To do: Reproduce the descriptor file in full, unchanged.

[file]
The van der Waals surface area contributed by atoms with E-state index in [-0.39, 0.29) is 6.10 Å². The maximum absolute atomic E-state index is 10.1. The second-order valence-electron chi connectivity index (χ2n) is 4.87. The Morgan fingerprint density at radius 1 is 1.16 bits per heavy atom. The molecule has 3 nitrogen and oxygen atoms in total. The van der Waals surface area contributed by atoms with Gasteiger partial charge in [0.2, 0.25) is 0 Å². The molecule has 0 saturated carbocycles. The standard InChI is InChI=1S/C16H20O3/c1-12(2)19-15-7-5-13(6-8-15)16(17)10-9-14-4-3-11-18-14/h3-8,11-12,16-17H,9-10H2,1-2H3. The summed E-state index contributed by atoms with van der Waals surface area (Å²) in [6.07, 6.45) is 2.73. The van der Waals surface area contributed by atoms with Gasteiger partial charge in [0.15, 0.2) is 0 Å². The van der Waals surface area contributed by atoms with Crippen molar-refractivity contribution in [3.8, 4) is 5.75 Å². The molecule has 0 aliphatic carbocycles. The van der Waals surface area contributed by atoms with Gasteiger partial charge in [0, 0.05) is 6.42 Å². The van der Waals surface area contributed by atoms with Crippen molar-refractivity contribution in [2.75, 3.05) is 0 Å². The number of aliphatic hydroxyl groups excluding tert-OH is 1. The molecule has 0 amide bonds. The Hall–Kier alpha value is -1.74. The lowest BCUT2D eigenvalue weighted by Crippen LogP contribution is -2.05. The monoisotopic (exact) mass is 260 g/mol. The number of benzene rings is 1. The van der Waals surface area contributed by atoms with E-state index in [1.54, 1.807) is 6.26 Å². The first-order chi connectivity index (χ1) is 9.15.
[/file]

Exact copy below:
The van der Waals surface area contributed by atoms with E-state index in [-0.39, 0.29) is 6.10 Å². The maximum absolute atomic E-state index is 10.1. The second-order valence-electron chi connectivity index (χ2n) is 4.87. The Morgan fingerprint density at radius 1 is 1.16 bits per heavy atom. The molecule has 3 nitrogen and oxygen atoms in total. The van der Waals surface area contributed by atoms with Gasteiger partial charge in [0.2, 0.25) is 0 Å². The molecule has 0 saturated carbocycles. The standard InChI is InChI=1S/C16H20O3/c1-12(2)19-15-7-5-13(6-8-15)16(17)10-9-14-4-3-11-18-14/h3-8,11-12,16-17H,9-10H2,1-2H3. The summed E-state index contributed by atoms with van der Waals surface area (Å²) in [6.07, 6.45) is 2.73. The van der Waals surface area contributed by atoms with Gasteiger partial charge in [0.15, 0.2) is 0 Å². The van der Waals surface area contributed by atoms with Crippen molar-refractivity contribution in [3.8, 4) is 5.75 Å². The molecule has 0 aliphatic carbocycles. The van der Waals surface area contributed by atoms with Gasteiger partial charge in [0, 0.05) is 6.42 Å². The van der Waals surface area contributed by atoms with Crippen molar-refractivity contribution in [2.75, 3.05) is 0 Å². The number of aliphatic hydroxyl groups excluding tert-OH is 1. The molecule has 0 amide bonds. The Hall–Kier alpha value is -1.74. The lowest BCUT2D eigenvalue weighted by Crippen LogP contribution is -2.05. The monoisotopic (exact) mass is 260 g/mol. The number of benzene rings is 1. The van der Waals surface area contributed by atoms with E-state index in [1.54, 1.807) is 6.26 Å². The first-order chi connectivity index (χ1) is 9.15.